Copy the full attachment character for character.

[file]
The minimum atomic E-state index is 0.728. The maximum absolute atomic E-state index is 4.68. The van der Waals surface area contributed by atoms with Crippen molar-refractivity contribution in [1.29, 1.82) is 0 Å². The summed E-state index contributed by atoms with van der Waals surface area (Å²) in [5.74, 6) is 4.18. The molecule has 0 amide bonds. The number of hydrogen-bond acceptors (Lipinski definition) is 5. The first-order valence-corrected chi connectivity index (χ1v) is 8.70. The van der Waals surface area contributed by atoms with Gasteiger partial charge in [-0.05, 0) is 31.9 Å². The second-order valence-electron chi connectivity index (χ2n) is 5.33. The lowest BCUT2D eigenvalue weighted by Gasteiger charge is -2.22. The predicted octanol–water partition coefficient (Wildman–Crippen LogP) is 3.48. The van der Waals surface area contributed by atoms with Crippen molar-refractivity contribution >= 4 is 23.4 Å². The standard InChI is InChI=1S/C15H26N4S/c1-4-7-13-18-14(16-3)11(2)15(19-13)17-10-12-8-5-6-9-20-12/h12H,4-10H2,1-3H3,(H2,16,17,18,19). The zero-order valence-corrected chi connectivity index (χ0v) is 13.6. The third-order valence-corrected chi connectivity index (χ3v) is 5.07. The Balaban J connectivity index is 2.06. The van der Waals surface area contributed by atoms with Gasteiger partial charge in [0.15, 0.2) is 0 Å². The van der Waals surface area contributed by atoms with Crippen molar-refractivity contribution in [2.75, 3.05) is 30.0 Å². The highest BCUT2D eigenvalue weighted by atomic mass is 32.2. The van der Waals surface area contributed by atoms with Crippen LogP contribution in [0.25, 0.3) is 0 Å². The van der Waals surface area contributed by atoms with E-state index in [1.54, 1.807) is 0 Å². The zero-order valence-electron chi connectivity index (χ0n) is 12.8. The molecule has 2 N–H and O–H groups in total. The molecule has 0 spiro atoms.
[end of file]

The minimum atomic E-state index is 0.728. The maximum absolute atomic E-state index is 4.68. The van der Waals surface area contributed by atoms with Crippen molar-refractivity contribution in [1.29, 1.82) is 0 Å². The summed E-state index contributed by atoms with van der Waals surface area (Å²) in [5.74, 6) is 4.18. The molecule has 0 amide bonds. The number of hydrogen-bond acceptors (Lipinski definition) is 5. The first-order valence-corrected chi connectivity index (χ1v) is 8.70. The van der Waals surface area contributed by atoms with Gasteiger partial charge in [-0.05, 0) is 31.9 Å². The second-order valence-electron chi connectivity index (χ2n) is 5.33. The lowest BCUT2D eigenvalue weighted by Gasteiger charge is -2.22. The predicted octanol–water partition coefficient (Wildman–Crippen LogP) is 3.48. The van der Waals surface area contributed by atoms with Crippen molar-refractivity contribution >= 4 is 23.4 Å². The standard InChI is InChI=1S/C15H26N4S/c1-4-7-13-18-14(16-3)11(2)15(19-13)17-10-12-8-5-6-9-20-12/h12H,4-10H2,1-3H3,(H2,16,17,18,19). The zero-order valence-corrected chi connectivity index (χ0v) is 13.6. The third-order valence-corrected chi connectivity index (χ3v) is 5.07. The Balaban J connectivity index is 2.06. The van der Waals surface area contributed by atoms with Gasteiger partial charge in [0.15, 0.2) is 0 Å². The van der Waals surface area contributed by atoms with Crippen molar-refractivity contribution in [2.75, 3.05) is 30.0 Å². The highest BCUT2D eigenvalue weighted by atomic mass is 32.2. The van der Waals surface area contributed by atoms with Crippen LogP contribution in [0.25, 0.3) is 0 Å². The van der Waals surface area contributed by atoms with E-state index in [1.54, 1.807) is 0 Å². The zero-order valence-electron chi connectivity index (χ0n) is 12.8. The molecule has 2 N–H and O–H groups in total. The molecule has 0 spiro atoms.